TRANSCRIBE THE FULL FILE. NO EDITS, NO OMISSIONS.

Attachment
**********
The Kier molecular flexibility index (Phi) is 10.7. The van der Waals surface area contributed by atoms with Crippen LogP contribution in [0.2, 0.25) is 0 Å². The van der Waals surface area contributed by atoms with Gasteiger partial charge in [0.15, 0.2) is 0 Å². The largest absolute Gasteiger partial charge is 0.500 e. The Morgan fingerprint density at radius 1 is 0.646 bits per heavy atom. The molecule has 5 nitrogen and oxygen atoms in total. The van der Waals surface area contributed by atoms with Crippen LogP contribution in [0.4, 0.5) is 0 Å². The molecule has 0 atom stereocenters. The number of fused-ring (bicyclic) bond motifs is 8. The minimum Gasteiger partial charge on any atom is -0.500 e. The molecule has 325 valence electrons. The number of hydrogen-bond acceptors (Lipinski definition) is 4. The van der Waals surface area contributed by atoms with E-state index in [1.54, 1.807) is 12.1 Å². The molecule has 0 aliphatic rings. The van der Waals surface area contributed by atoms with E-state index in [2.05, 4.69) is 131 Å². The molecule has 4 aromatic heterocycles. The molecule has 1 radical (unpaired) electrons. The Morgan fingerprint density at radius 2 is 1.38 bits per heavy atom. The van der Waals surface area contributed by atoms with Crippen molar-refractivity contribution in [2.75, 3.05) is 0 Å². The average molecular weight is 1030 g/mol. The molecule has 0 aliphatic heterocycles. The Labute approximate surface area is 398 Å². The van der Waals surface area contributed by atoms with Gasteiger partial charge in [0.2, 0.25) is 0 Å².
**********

The Kier molecular flexibility index (Phi) is 10.7. The van der Waals surface area contributed by atoms with Crippen LogP contribution in [0.2, 0.25) is 0 Å². The van der Waals surface area contributed by atoms with Gasteiger partial charge in [0.15, 0.2) is 0 Å². The largest absolute Gasteiger partial charge is 0.500 e. The Morgan fingerprint density at radius 1 is 0.646 bits per heavy atom. The molecule has 5 nitrogen and oxygen atoms in total. The van der Waals surface area contributed by atoms with Crippen LogP contribution in [0.4, 0.5) is 0 Å². The molecule has 0 atom stereocenters. The number of fused-ring (bicyclic) bond motifs is 8. The minimum Gasteiger partial charge on any atom is -0.500 e. The molecule has 325 valence electrons. The number of hydrogen-bond acceptors (Lipinski definition) is 4. The van der Waals surface area contributed by atoms with E-state index in [1.54, 1.807) is 12.1 Å². The molecule has 0 aliphatic rings. The van der Waals surface area contributed by atoms with E-state index in [2.05, 4.69) is 131 Å². The molecule has 4 aromatic heterocycles. The molecule has 1 radical (unpaired) electrons. The Morgan fingerprint density at radius 2 is 1.38 bits per heavy atom. The van der Waals surface area contributed by atoms with Crippen molar-refractivity contribution in [2.75, 3.05) is 0 Å². The average molecular weight is 1030 g/mol. The molecule has 0 aliphatic heterocycles. The Labute approximate surface area is 398 Å². The van der Waals surface area contributed by atoms with Gasteiger partial charge in [0.2, 0.25) is 0 Å².